Q: Why didn't Jesus go to college?


Having seen, with my own two eyes, Indiana Jones receive the Holy Grail from a 1,000-year-old character actor in phony chain mail, I've had a hard time getting worked up about Dan Brown's The Da Vinci Code. Still, I've been impressed by the way the anti-Brown reaction revealed the obscure but common bond among art historians, book critics, and Roman Catholics. Now Salon's Laura Miller tracks a further complicationā€”the fight over ownership of the book's made-up facts:

A cozy situation for Brown, but it became somewhat less so recently when, in the U.K., a lawsuit was filed against him for "breach of copyright of ideas and research." The complainants, Michael Baigent and Richard Leigh, are the coauthors, with Henry Lincoln, of "Holy Blood, Holy Grail," a bestseller from the early 1980s. Virtually all the bogus history in "The Da Vinci Code"—nearly everything, in other words, that today's readers' find so electrifying in Brown's novel—is lifted from "Holy Blood, Holy Grail."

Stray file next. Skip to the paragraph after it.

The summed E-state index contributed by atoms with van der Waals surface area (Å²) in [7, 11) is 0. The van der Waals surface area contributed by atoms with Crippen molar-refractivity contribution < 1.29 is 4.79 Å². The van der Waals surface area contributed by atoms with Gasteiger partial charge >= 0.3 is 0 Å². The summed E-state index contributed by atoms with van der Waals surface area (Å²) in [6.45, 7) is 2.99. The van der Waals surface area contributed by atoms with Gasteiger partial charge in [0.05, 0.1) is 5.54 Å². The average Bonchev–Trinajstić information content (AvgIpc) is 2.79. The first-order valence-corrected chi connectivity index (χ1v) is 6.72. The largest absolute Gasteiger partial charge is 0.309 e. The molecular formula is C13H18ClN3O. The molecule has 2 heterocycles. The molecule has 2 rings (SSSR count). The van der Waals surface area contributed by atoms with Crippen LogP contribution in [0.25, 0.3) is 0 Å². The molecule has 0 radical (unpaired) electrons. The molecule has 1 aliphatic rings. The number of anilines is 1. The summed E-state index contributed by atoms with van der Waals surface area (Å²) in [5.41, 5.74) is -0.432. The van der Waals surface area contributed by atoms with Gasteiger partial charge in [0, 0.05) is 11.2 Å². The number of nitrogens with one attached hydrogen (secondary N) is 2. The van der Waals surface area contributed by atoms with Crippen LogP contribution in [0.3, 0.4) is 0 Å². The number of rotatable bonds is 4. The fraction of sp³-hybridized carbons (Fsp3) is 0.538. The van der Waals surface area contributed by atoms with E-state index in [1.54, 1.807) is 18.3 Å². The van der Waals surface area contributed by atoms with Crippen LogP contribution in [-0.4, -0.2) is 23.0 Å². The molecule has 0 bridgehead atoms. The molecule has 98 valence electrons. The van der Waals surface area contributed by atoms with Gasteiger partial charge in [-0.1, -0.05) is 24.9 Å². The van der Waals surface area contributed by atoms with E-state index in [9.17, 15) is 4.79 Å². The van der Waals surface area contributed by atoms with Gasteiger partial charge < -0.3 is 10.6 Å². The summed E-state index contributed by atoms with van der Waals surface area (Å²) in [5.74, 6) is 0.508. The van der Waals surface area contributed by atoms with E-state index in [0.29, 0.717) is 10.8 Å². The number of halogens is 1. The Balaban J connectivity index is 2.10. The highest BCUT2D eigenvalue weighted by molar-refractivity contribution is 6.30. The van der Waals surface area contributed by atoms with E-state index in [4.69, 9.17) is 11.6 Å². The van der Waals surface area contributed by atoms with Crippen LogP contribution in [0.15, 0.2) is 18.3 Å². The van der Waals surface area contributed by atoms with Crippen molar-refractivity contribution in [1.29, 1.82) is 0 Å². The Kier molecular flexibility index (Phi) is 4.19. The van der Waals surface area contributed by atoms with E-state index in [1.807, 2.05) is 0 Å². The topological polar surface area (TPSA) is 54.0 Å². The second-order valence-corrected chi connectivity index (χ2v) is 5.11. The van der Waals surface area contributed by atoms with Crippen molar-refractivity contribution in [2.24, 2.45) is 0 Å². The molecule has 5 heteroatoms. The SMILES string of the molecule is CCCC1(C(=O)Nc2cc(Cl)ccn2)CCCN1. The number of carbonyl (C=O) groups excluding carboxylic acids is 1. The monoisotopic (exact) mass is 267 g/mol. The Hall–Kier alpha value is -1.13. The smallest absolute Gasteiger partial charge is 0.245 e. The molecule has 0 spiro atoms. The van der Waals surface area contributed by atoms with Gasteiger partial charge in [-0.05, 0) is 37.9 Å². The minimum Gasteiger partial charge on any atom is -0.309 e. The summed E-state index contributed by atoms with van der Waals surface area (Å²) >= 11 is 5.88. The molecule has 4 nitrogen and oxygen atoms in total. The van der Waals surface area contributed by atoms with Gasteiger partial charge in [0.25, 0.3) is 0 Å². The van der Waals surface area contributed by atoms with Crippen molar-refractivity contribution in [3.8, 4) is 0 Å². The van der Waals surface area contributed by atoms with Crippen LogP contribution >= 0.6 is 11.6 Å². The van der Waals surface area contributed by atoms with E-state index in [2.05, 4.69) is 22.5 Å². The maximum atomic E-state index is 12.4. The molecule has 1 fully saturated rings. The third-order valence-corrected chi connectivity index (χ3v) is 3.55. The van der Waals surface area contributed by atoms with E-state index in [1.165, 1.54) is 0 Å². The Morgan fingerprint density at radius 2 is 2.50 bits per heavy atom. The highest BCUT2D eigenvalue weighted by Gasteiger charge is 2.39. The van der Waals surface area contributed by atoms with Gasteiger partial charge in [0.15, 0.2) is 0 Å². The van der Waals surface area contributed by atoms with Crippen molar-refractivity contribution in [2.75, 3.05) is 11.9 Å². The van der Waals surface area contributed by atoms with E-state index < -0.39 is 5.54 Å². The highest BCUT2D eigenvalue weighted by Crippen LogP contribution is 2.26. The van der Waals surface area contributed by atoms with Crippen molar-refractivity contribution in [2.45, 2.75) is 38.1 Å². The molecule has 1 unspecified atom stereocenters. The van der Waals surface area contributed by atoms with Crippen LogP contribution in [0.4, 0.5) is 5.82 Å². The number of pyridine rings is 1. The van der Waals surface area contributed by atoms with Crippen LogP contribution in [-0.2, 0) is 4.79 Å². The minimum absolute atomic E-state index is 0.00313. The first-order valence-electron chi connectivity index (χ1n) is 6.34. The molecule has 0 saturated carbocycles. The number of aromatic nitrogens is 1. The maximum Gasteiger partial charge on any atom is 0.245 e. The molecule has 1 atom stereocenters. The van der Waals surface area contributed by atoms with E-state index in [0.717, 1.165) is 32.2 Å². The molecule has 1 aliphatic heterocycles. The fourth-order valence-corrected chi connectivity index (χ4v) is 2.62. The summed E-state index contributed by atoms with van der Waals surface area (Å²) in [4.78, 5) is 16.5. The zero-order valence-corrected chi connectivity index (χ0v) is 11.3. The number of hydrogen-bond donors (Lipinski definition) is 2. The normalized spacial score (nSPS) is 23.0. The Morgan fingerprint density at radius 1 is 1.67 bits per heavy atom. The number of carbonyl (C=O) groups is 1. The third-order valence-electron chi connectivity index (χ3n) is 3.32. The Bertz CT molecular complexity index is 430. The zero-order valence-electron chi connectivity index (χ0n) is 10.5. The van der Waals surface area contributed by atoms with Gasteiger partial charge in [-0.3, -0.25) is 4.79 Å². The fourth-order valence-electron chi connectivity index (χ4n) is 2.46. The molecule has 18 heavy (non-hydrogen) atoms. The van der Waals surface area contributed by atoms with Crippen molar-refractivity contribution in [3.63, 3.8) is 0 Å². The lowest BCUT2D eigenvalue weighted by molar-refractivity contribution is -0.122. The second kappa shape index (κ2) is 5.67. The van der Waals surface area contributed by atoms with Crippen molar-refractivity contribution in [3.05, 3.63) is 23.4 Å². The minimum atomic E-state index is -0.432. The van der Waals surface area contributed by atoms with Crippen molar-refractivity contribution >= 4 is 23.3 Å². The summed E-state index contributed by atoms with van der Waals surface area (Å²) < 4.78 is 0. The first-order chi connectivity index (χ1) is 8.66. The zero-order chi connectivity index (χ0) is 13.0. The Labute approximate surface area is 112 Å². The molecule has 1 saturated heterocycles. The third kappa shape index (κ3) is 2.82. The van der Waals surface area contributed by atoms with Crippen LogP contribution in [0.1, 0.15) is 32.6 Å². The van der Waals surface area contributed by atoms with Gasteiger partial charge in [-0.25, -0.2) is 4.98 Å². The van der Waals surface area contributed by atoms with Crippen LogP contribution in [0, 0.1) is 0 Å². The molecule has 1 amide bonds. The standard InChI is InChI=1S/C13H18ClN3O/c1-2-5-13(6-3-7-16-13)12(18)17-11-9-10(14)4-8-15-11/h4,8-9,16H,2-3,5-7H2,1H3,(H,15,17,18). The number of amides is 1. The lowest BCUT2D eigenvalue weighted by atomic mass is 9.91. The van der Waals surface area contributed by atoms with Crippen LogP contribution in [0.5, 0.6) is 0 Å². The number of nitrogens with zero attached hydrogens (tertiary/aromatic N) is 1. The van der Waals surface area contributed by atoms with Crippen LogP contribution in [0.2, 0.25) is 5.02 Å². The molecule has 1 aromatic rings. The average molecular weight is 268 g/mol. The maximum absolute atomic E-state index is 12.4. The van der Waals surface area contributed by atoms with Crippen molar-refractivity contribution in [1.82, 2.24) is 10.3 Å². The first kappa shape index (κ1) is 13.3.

This puts both Brown and the authors of "Holy Blood, Holy Grail," in a tricky position. Baigent et al. have always maintained that the "facts" supporting their theories are available to any dedicated scholar and that the theories themselves, while unconventional, have been seriously entertained by other "experts," (including some, they claim, in the "upper echelons" of the Roman Catholic Church).

Since "Holy Blood, Holy Grail" presents itself as nonfiction, it has been in its authors' interest to downplay how much of it is invented. However, if the "research" and ideas in "Holy Blood, Holy Grail" are not the original creations of the book's authors, they become harder to copyright, and the possible infringement suit against Brown might be weakened. No one, after all, has a copyright on the facts surrounding Abraham Lincoln's assassination or the Treaty of Versailles.

Whole article, including voluminous refutations of what sound like paper-thin historical theories, here (reg. req.).

(A: He got hung up on the boards.)

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  1. oh my, tim. methinks you’re minimizing the importance of his run-in with “the big T”… for shame… šŸ™‚

    between that and the HMO joke, it’s a good day!


  2. Tim, as a semi-devout Catholic, I would like you to know that your insensitive, disrespectful joke made me laugh. Shame on me!

    Article: Interesting situation. Hoist by one’s own petard, karma, “what a dreadful web we weave,” and all that. God works in mysterious ways, and He is an iron.

  3. Q: Why didn’t Jesus go to college?
    A: He did; University of Nazareth, class of 22 (AD).

    Never did well on the swimming team (disqualified for running), but he was very popular with his dormmates, feeding the whole floor from one bag of chips, turning water into beer, and turning sage into …